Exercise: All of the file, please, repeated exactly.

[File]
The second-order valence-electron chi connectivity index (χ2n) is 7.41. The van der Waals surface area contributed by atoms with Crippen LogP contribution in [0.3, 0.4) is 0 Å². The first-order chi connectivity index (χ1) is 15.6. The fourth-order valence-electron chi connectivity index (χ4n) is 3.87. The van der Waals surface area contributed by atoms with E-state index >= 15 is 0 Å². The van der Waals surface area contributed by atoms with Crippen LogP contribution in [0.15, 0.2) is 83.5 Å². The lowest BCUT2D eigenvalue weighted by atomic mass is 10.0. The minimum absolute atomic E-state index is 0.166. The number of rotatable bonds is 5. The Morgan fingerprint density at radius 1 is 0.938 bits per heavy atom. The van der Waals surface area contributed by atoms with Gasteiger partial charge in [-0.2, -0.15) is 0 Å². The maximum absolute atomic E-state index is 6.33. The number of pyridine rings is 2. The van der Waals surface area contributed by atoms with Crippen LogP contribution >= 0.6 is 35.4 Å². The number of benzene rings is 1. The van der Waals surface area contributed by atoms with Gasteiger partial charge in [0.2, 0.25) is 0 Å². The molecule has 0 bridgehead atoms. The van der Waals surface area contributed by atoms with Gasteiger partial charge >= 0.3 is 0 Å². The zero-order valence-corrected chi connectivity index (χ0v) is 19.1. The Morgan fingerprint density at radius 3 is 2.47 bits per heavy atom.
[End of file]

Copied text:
The second-order valence-electron chi connectivity index (χ2n) is 7.41. The van der Waals surface area contributed by atoms with Crippen LogP contribution in [0.3, 0.4) is 0 Å². The first-order chi connectivity index (χ1) is 15.6. The fourth-order valence-electron chi connectivity index (χ4n) is 3.87. The van der Waals surface area contributed by atoms with E-state index >= 15 is 0 Å². The van der Waals surface area contributed by atoms with Crippen LogP contribution in [0.15, 0.2) is 83.5 Å². The lowest BCUT2D eigenvalue weighted by atomic mass is 10.0. The minimum absolute atomic E-state index is 0.166. The number of rotatable bonds is 5. The Morgan fingerprint density at radius 1 is 0.938 bits per heavy atom. The van der Waals surface area contributed by atoms with Gasteiger partial charge in [-0.2, -0.15) is 0 Å². The maximum absolute atomic E-state index is 6.33. The number of pyridine rings is 2. The van der Waals surface area contributed by atoms with Crippen LogP contribution >= 0.6 is 35.4 Å². The number of benzene rings is 1. The van der Waals surface area contributed by atoms with Gasteiger partial charge in [0.2, 0.25) is 0 Å². The molecule has 0 bridgehead atoms. The van der Waals surface area contributed by atoms with Gasteiger partial charge >= 0.3 is 0 Å². The zero-order valence-corrected chi connectivity index (χ0v) is 19.1. The Morgan fingerprint density at radius 3 is 2.47 bits per heavy atom.